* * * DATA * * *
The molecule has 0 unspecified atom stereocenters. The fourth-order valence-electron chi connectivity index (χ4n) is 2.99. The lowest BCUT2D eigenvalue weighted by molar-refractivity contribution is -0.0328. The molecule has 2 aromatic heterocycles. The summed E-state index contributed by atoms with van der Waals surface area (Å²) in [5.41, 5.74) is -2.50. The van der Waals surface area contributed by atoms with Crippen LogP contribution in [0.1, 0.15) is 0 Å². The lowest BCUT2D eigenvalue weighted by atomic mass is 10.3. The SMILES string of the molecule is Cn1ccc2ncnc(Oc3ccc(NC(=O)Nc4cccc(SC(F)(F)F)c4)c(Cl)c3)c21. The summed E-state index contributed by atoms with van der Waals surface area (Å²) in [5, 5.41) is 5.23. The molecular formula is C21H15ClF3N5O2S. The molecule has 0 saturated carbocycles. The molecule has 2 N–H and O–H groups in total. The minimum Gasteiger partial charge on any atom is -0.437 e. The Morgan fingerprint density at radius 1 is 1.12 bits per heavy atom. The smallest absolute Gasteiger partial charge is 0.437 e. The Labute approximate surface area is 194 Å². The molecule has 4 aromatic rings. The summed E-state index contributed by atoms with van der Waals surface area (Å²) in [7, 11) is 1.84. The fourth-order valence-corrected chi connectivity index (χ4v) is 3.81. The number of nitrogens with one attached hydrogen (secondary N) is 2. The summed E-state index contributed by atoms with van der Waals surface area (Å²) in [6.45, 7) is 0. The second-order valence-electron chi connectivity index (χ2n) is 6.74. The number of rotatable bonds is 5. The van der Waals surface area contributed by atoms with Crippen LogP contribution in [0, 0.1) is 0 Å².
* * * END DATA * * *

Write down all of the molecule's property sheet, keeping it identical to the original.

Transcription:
The molecule has 0 unspecified atom stereocenters. The fourth-order valence-electron chi connectivity index (χ4n) is 2.99. The lowest BCUT2D eigenvalue weighted by molar-refractivity contribution is -0.0328. The molecule has 2 aromatic heterocycles. The summed E-state index contributed by atoms with van der Waals surface area (Å²) in [5.41, 5.74) is -2.50. The van der Waals surface area contributed by atoms with Crippen LogP contribution in [0.1, 0.15) is 0 Å². The lowest BCUT2D eigenvalue weighted by atomic mass is 10.3. The SMILES string of the molecule is Cn1ccc2ncnc(Oc3ccc(NC(=O)Nc4cccc(SC(F)(F)F)c4)c(Cl)c3)c21. The summed E-state index contributed by atoms with van der Waals surface area (Å²) in [5, 5.41) is 5.23. The molecular formula is C21H15ClF3N5O2S. The molecule has 0 saturated carbocycles. The molecule has 2 N–H and O–H groups in total. The minimum Gasteiger partial charge on any atom is -0.437 e. The Morgan fingerprint density at radius 1 is 1.12 bits per heavy atom. The smallest absolute Gasteiger partial charge is 0.437 e. The Labute approximate surface area is 194 Å². The molecule has 4 aromatic rings. The summed E-state index contributed by atoms with van der Waals surface area (Å²) in [7, 11) is 1.84. The fourth-order valence-corrected chi connectivity index (χ4v) is 3.81. The number of nitrogens with one attached hydrogen (secondary N) is 2. The summed E-state index contributed by atoms with van der Waals surface area (Å²) in [6.45, 7) is 0. The second-order valence-electron chi connectivity index (χ2n) is 6.74. The number of rotatable bonds is 5. The van der Waals surface area contributed by atoms with Crippen LogP contribution in [0, 0.1) is 0 Å².